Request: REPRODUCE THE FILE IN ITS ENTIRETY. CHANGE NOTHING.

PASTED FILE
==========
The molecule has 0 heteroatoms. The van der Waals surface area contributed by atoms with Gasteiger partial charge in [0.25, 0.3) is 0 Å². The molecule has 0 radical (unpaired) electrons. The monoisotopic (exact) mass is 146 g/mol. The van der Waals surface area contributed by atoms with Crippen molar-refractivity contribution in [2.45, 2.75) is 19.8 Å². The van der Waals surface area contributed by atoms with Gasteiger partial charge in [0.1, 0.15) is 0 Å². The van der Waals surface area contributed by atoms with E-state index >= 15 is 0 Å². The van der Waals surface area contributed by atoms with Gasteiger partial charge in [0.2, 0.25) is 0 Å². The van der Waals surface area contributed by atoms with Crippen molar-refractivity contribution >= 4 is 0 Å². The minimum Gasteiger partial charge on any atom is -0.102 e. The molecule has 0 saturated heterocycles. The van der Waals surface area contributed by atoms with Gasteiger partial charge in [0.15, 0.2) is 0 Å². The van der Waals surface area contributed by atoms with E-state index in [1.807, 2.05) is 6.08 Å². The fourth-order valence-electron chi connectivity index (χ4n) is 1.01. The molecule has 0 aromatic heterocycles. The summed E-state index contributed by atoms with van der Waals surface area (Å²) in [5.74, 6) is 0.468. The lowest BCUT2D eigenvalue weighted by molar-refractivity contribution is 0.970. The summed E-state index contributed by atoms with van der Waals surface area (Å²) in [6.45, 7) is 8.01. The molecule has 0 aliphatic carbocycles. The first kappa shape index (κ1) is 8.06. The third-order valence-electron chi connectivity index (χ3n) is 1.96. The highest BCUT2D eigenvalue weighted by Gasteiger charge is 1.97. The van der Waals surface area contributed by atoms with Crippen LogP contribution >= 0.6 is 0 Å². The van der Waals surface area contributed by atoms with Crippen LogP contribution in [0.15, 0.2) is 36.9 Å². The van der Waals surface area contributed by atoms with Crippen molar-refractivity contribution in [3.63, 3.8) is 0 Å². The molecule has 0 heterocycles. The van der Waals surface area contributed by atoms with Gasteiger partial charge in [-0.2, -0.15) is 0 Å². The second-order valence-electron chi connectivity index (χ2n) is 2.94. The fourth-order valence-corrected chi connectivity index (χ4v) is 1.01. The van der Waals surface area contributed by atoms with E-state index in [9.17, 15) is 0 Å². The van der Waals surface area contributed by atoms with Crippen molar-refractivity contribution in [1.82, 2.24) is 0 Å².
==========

The molecule has 0 heteroatoms. The van der Waals surface area contributed by atoms with Gasteiger partial charge in [0.25, 0.3) is 0 Å². The molecule has 0 radical (unpaired) electrons. The monoisotopic (exact) mass is 146 g/mol. The van der Waals surface area contributed by atoms with Crippen molar-refractivity contribution in [2.45, 2.75) is 19.8 Å². The van der Waals surface area contributed by atoms with Gasteiger partial charge in [0.1, 0.15) is 0 Å². The van der Waals surface area contributed by atoms with E-state index >= 15 is 0 Å². The van der Waals surface area contributed by atoms with Gasteiger partial charge in [0.2, 0.25) is 0 Å². The van der Waals surface area contributed by atoms with Crippen molar-refractivity contribution >= 4 is 0 Å². The minimum Gasteiger partial charge on any atom is -0.102 e. The molecule has 0 saturated heterocycles. The van der Waals surface area contributed by atoms with Gasteiger partial charge in [0.15, 0.2) is 0 Å². The van der Waals surface area contributed by atoms with E-state index in [1.807, 2.05) is 6.08 Å². The fourth-order valence-electron chi connectivity index (χ4n) is 1.01. The molecule has 0 aromatic heterocycles. The summed E-state index contributed by atoms with van der Waals surface area (Å²) in [5.74, 6) is 0.468. The lowest BCUT2D eigenvalue weighted by molar-refractivity contribution is 0.970. The summed E-state index contributed by atoms with van der Waals surface area (Å²) in [6.45, 7) is 8.01. The molecule has 0 aliphatic carbocycles. The first kappa shape index (κ1) is 8.06. The third-order valence-electron chi connectivity index (χ3n) is 1.96. The highest BCUT2D eigenvalue weighted by Gasteiger charge is 1.97. The van der Waals surface area contributed by atoms with Crippen LogP contribution >= 0.6 is 0 Å². The van der Waals surface area contributed by atoms with Crippen LogP contribution in [0.15, 0.2) is 36.9 Å². The van der Waals surface area contributed by atoms with Crippen molar-refractivity contribution in [3.63, 3.8) is 0 Å². The molecule has 0 heterocycles. The van der Waals surface area contributed by atoms with Gasteiger partial charge in [-0.2, -0.15) is 0 Å². The second-order valence-electron chi connectivity index (χ2n) is 2.94. The fourth-order valence-corrected chi connectivity index (χ4v) is 1.01. The van der Waals surface area contributed by atoms with E-state index in [9.17, 15) is 0 Å². The van der Waals surface area contributed by atoms with Crippen molar-refractivity contribution in [1.82, 2.24) is 0 Å².